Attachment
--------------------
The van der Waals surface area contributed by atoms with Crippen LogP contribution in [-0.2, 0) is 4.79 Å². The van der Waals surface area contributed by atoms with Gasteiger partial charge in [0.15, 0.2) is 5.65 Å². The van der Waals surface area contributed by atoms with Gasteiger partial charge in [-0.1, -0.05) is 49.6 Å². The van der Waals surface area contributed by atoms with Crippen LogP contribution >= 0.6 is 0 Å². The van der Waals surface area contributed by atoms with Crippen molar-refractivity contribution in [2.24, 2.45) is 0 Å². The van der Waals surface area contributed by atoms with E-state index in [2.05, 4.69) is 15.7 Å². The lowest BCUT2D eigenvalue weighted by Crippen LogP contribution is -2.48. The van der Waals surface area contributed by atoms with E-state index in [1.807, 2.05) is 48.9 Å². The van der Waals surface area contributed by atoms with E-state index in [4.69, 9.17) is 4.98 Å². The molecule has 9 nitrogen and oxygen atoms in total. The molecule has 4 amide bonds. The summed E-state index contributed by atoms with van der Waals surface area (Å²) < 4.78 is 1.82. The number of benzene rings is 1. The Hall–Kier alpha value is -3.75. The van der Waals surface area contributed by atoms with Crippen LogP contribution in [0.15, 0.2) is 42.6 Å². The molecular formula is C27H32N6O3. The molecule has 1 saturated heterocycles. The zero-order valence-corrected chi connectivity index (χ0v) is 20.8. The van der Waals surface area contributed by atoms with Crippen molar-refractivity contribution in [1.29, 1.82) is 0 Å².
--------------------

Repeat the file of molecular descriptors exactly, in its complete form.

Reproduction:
The van der Waals surface area contributed by atoms with Crippen LogP contribution in [-0.2, 0) is 4.79 Å². The van der Waals surface area contributed by atoms with Gasteiger partial charge in [0.15, 0.2) is 5.65 Å². The van der Waals surface area contributed by atoms with Gasteiger partial charge in [-0.1, -0.05) is 49.6 Å². The van der Waals surface area contributed by atoms with Crippen LogP contribution >= 0.6 is 0 Å². The van der Waals surface area contributed by atoms with Crippen molar-refractivity contribution in [2.24, 2.45) is 0 Å². The van der Waals surface area contributed by atoms with E-state index in [2.05, 4.69) is 15.7 Å². The lowest BCUT2D eigenvalue weighted by Crippen LogP contribution is -2.48. The van der Waals surface area contributed by atoms with E-state index in [1.807, 2.05) is 48.9 Å². The van der Waals surface area contributed by atoms with E-state index in [4.69, 9.17) is 4.98 Å². The molecule has 9 nitrogen and oxygen atoms in total. The molecule has 4 amide bonds. The summed E-state index contributed by atoms with van der Waals surface area (Å²) < 4.78 is 1.82. The number of benzene rings is 1. The Hall–Kier alpha value is -3.75. The van der Waals surface area contributed by atoms with Crippen LogP contribution in [0.15, 0.2) is 42.6 Å². The molecular formula is C27H32N6O3. The molecule has 1 saturated heterocycles. The zero-order valence-corrected chi connectivity index (χ0v) is 20.8. The van der Waals surface area contributed by atoms with Crippen molar-refractivity contribution in [1.29, 1.82) is 0 Å².